I’m aware of only one photo of him. I found it while on one of my extra-nosey Nancy Drew adventures looking for clues within my Grandmother’s framed photos. I would pop open the backs and look for hidden photos. And that’s how I found him – this young and serious face peeking back at me. A lost memory freed. I took the photo to my grandmother and tween-girl me demanded, “Who is he?” I expected to hear a story about an old friend. Maybe a cousin, or perhaps a boyfriend from college? “That’s your Grandfather.” I was stunned. I just stared at his photo – this stranger who is part of my story whom I don’t know anything about. My only real and tangible memory of him was discovering this one image. It’s now in my frame, displayed on my shelf – no longer hidden.

My Mom learned from his caseworker at the institution that my grandfather was well thought of – that he was a kind and gentle man, and that they had been saddened by his loss.

Over the years, I asked about his mother, my great-grandmother, and learned she’d also died in an institution. I always believed, and likely made-up, that she was institutionalized in North Carolina – that the family had left her behind when they moved to Texas. When I started digging for details, I discovered that not only was she a native Texan, but she was institutionalized in Austin – in a set of buildings that I had worked in. She died at 48 – in those same buildings – buildings whose halls I’ve walked through – buildings where I sat at a desk on a campus where she’d likely looked out upon from a window or even strolled through, as I have.

I taken aback, because I had no idea. We didn’t talk about her. Her illness was a mark on our family, like my grandfather’s.

I pulled up her father’s death certificate. He also died in an institution. The cause of death was from “exhaustion” after having a manic episode. It was near the three-year anniversary of the death of his daughter, my grandmother’s sister, whose death certificate indicates she had head trauma and then died… in an institution. I wanted to throw up. I had gone down this genealogical path in hopes of learning I was descended from Niall Nóigiallach or, you know, Sacagawea. I’m not picky. However, that’s not what I found. I found sadness, loneliness and abandonment in this branch.

I never knew these stories, their stories, because the stigma surrounding all of them, all of their struggles, was so awful that no one dared to openly talk about them. What would the neighbors think? What would the people at church think? What would our friends think? I have always believed my ancestors’ illnesses were a poor reflection on us – that their being ill said something terrible about me – that we would be judged by their suffering. In fact, I know that by sharing this information today, in our “enlightened” society, that some people will take what little they know about me, about things I’ve done (or will do), and they’ll now frame those actions in this particular context. “Oh, mental illness. Well, it runs deep in that family.” I even know that some people will take what they think they know about Jay and try to work my family’s personal history, something that had nothing to do with him or what happened to him, and they will try to weave it into his narrative.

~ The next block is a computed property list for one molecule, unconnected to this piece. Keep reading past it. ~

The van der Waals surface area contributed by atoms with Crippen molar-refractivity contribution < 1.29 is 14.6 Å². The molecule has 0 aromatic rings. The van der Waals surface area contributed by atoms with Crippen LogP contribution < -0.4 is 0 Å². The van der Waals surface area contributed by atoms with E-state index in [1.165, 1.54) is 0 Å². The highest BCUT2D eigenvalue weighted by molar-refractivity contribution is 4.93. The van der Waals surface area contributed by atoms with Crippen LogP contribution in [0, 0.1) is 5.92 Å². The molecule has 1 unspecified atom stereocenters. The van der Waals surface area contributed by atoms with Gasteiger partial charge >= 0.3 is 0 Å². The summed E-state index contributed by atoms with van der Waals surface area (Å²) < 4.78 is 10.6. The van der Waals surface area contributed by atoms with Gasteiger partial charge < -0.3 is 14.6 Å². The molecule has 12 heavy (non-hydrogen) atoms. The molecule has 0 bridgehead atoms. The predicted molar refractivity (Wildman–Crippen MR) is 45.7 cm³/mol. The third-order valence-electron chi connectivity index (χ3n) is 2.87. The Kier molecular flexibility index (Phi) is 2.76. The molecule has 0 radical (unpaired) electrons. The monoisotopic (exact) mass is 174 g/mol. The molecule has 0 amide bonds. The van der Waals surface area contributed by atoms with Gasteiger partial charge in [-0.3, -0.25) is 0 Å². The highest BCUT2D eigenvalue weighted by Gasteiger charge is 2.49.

Mental illness is isolating.

Most of us understand the importance of community. Just look at the word – “common” and “unity.” We thrive thanks to our community. It can give us a sense of belonging, of purpose, of identity. It bonds us together, it protects us and it provides us with support through our happiest and hardest times. Sure, there are also downsides. I’m certain the Hatfields felt a sense of community with Hatfields, and McCoys felt a sense of community with McCoys, and while the younger generations at times sought a new community, the elders weren’t having it. There’s us, and then there’s them. Go to any major sporting event, and you’ll find people, strangers, bonded together as they cheer on their team. Put those sides together at the end of the game, and riots can erupt. However, let one tragedy befall America, and we’ll cast aside political differences to come together, because we’re America. That’s also community. Incidentally, I will punch you out if you say something about Texas and you’re not from here.

There’s a reason being banished or exiled from a community is such a major punishment: the person becomes vulnerable – physically and mentally. They lose their support, they lose protection, and they lose their sense of identity/belonging – things almost all of us need to survive. At the extreme, it’s why prolonged periods of solitary confinement is so taxing on a person’s mental and emotional state. We are meant to be with a group.

We need each other to survive – to thrive.

Many times those suffering from a mental illness will not seek help – in large part, because of the stigma involved. They have a very real and valid fear that if others found out, they would be excluded from the group. Or they’d be treated to a series of denials in the form of, “You just need to buck up! Smile more! You’re not ‘really’ ill, you’re just not trying hard enough to be happy – to be well – to be sane.” So, people end up suffering and not seeking the critical medical care they need, which can lead to a series of cascading events as they attempt to address their issues on their own.